B98.5, Q100 and Star 94 all vie for the market's women in the money demos, with B98.5 presently winning, Q100 not far behind, and Star 94 in a little slump.  As I think about the respective playlists of the three stations, I have to conclude that Star 94's is the most conservative and borders on boring.

I like the aura of "the mom's station" that Star 94 has created.  Along with its positioning of "today's hits without the rap," however, I wonder if Star has gone too far to avoid any hint of Rhythmic.  The today portion of B98.5's playlist seems adventurous compared to Star's.

Going back a couple of years, I remember trying to figure out why Star 94 was not playing David Guetta's Without You.  Yes, it's a Rhythmic leaning song but nowhere near offensive to a mainstream female audience.  And there are other upbeat songs that I feel would be acceptable to Star's listeners, such as Don't You Worry Child by Swedish House Mafia.

There is Usher--and I realize the name alone conjures up thoughts of Rhythmic and Hip-Hop.  But I see nothing in DJ Got Us Fallin' in Love that would sour Star listeners.  I remember the station, which then leaned more toward CHR, played Usher's first hit, Yeah, back in the mid-2000s.  Another boat that I think Star 94 is missing is Hall of Fame by The Script.  Okay, I know the song contains rap, which Star says it doesn't play, but it's not rap rap, if you know what I mean.  And Star already plays the Irish group's Breakeven in its recurrents.

B98.5 has a huge advantage in that it's widely perceived as the station to play in offices, stores and restaurants, producing a significant PPM windfall.  Star 94's playlist is similar to other Hot ACs, but I feel its music needs to pop a little more to compete with B98.5.  I do recognize that Star 94 Program Director Scott Lindy and Music Director Michael Chase see music research to which I am not privy.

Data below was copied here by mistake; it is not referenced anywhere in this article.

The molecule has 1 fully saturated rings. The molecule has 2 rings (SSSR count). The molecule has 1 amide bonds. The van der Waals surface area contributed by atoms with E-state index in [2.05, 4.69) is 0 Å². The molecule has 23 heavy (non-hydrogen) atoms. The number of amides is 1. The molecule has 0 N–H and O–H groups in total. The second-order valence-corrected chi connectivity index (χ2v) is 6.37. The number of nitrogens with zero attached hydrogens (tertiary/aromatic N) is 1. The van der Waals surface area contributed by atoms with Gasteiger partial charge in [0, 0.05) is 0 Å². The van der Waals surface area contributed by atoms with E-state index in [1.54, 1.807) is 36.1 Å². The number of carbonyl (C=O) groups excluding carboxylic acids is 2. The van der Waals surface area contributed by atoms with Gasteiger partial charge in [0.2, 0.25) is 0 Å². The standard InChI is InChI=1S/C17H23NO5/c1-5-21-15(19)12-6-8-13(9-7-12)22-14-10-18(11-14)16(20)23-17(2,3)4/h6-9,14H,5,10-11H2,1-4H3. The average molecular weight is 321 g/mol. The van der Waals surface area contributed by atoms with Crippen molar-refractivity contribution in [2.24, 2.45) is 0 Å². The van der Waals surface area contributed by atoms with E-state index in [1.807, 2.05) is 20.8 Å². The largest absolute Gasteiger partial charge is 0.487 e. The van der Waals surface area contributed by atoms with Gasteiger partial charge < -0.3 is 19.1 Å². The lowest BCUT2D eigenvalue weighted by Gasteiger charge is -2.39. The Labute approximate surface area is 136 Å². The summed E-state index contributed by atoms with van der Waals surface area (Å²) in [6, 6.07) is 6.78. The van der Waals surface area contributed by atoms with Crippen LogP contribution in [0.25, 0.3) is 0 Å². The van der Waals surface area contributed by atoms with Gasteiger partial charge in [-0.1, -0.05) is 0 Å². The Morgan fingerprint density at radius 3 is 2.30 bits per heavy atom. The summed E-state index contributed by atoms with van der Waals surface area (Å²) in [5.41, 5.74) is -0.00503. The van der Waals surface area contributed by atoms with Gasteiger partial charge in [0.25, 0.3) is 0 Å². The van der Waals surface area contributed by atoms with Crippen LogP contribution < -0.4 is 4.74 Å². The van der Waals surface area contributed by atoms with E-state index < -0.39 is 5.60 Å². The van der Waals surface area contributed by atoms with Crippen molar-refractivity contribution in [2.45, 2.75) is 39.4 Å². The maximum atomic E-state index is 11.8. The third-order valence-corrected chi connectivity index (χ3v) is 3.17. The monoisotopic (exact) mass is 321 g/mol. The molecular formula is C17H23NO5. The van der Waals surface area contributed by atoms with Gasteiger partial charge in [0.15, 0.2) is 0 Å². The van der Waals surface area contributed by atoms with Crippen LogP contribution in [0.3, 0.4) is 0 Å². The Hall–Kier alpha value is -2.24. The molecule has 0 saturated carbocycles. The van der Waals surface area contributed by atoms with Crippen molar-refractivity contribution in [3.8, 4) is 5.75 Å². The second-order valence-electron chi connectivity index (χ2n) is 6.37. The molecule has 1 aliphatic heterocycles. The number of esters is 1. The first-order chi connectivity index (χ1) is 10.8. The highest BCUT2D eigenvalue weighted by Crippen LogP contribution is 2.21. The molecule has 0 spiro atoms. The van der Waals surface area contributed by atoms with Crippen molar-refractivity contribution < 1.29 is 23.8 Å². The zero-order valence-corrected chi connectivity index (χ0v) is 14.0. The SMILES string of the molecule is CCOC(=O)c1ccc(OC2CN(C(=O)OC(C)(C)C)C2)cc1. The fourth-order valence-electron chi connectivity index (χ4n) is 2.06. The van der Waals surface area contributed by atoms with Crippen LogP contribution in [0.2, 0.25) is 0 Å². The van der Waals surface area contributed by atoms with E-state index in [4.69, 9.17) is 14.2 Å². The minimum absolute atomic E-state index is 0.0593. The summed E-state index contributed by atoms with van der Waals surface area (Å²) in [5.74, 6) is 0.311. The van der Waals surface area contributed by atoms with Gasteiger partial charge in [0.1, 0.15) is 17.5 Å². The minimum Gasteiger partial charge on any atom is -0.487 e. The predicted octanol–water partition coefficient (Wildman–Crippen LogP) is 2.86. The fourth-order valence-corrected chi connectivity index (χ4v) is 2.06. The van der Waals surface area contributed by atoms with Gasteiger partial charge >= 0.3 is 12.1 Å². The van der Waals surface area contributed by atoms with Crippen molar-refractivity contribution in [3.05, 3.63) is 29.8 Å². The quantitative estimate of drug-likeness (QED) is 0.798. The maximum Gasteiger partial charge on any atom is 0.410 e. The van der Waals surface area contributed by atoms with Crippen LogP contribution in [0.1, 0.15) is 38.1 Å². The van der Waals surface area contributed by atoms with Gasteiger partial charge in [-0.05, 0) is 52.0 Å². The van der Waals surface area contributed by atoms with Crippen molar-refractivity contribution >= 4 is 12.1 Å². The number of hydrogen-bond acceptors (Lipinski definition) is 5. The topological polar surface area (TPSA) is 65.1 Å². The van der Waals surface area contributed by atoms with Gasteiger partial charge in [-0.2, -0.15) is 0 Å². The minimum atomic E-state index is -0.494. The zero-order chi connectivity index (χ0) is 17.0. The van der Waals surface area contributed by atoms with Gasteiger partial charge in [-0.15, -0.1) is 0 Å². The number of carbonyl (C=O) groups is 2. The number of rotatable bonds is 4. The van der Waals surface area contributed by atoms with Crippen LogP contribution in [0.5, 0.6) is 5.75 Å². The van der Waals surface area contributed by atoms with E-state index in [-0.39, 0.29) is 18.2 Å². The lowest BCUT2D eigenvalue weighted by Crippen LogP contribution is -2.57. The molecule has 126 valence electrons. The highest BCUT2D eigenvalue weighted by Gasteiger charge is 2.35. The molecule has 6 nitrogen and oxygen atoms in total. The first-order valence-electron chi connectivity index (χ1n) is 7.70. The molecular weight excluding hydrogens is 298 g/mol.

Thanks for reading.  I would love to hear from you at  Follow us on Twitter at, and we'll follow you back.

Link to Rodney Ho's AJC Radio & TV blog:

Monday, June 17, 2013

It's All About The Music For Power 96-1

Power 96-1 (WWPW-FM) burst onto the scene last August with an abundance of promise.  Atlanta had been without a real CHR station since Q100 slipped into the hands of Cumulus several years ago.

Q100 was a pretender according to CHR purists; it was trying to have its cake and eat it too by leaving out Rhythmic product and adding material designed to snag people at the demo's upper end.  A huge hole seemed to be there for playing all the hits and only all the hits.

Power 96-1 seemed hamstrung from the start.  It carried the syndicated Elvis Duran morning show, which does well for Clear Channel in a lot of markets.  But Q100 has the Bert Show, one of the best in the country and one that's spent years cultivating a loyal audience.  Power also had On-Air with Ryan Seacrest, carried by many leading CHR's around the U.S.  It appeared Clear Channel thought Power would come in and roll over Q100, but the two syndicated shows back-to-back were not a good omen.

Power surged into the ratings elite really fast; CHR listeners are known for moving to the newest flavor.  In Total Persons 6+, it hit the top 10 and broke a 4 share.  Since then, the station, which has been criticized as too Rhythmic, leaving out important hits and playing its powers a gazillion times, has settled down in the 3's, out of the top 10 stations.  Meanwhile, Q100, the station it was going to bury, has its highest ratings in quite a while.

The Power 96-1 brain trust recently decided the station needed a point of difference, and that would be the music.  WWPW started repeatedly playing "another song you won't hear on regular Atlanta radio," whatever that means.  It also touted songs that Power played first, at least according to the station.

A few Saturdays ago, I punched the Power 96-1 button in my car and quickly heard an intro for a song "you won't hear on Q100."  Power quickly aired several more of these sweepers mentioning the Cumulus CHR giant.  I listened the following day and occasionally caught Q100 references, but they were few and far between.  But Power was incessantly playing the "you won't hear on regular Atlanta radio" and "heard it first" intros.

I started to think about what I was hearing.  Power 96-1 said Q100 was not playing Selena Gomez, but Q100 was playing Selena Gomez.  Same with Demi Levato.